What You Need to Know About Adoption Loans
And How Some Families Turn to Loans to Afford Adoption
Many families considering adoption are in financially stable situations, yet still find themselves coming up short when faced with the cost of the adoption process. This is understandable — adoption can be expensive. The average American family’s savings account isn’t able to cover the full cost of adoption fees and other expenses. So, what do you do?
This is the greatest obstacle for many hopeful adoptive parents. But, through determination and hard work, many families are able to overcome this obstacle. Over more than 25 years of working with families, American Adoptions has seen families get creative and find a variety ways to cover the cost of adoption. One of the most common methods of adoption financing is adoption loans.
Loans for adoption come in all different packages. They are given out by a wide array of financial institutions and include varying terms and conditions. Deciding whether or not to seek out an adoption loans program is very personal. What is your financial situation? Will you be able to make timely payments on an adoption loan? Is this fiscally responsible for you? These are all questions that need to be asked, and only you can answer them for your unique situation.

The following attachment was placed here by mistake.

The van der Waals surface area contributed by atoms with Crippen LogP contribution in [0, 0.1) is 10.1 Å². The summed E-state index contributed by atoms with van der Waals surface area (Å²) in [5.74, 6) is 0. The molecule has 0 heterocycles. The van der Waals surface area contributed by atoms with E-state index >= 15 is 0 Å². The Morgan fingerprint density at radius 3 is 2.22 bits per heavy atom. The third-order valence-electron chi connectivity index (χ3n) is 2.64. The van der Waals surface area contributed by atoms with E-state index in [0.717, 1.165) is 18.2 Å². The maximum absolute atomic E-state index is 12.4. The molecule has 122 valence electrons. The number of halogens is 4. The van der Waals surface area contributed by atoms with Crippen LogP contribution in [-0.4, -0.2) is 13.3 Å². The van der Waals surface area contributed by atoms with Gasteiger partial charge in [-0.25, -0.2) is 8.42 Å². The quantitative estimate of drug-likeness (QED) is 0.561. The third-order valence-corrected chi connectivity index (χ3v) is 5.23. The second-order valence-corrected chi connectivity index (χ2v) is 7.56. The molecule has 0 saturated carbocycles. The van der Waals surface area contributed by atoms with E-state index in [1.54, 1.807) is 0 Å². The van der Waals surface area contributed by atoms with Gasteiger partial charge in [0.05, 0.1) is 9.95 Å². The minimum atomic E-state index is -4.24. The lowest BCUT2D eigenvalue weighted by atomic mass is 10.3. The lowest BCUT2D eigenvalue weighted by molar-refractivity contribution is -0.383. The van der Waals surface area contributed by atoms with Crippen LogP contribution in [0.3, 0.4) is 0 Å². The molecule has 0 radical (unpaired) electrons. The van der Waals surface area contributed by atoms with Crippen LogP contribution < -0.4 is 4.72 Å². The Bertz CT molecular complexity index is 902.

As you find answers to these questions and research possibilities, it helps to know what’s out there. The type of adoption loans available might determine whether or not taking one out is a good idea for you. This article shouldn’t be taken as financial advice, but it can be a helpful resource for your research on adoption loans.
Can I Get a Loan for Adoption?
While it's not always ideal to borrow money for adoption, adoptive families may find that taking out an adoption loan is necessary to cover the large and immediate expenses of the process. The type of adoption loan you can receive will depend on your financial situation. Adoption loan programs will look at your credit, assets, liabilities, savings and more to determine what you may qualify for. The terms on the loan — like the amount loaned, interest rate and the length of the loan — will also depend on these factors.
In some cases, adoptive families may be able to quickly pay back an adoption loan once they receive a tax credit or are reimbursed by an employer or the military. In other instances, it can take several years to pay off a loan for adoption.
Here are some of the most popular types of adoption loans and adoption loan programs.
Home Equity Loans: It’s fairly common to take out a home equity loan to help cover the costs of the adoption process. There are pros to this plan — interest rates for home equity loans are often reasonable, and the interest is tax-deductible. There are also cons. A home equity loan, even in a good financial situation, can carry a high risk.
SoFi: SoFi is a popular personal loan service that some families turn to for adoption loans. It offers fixed interest rates, which can prevent a loan from becoming much more expensive than anticipated. SoFi has also created a user-friendly experience in their online application process and payment options.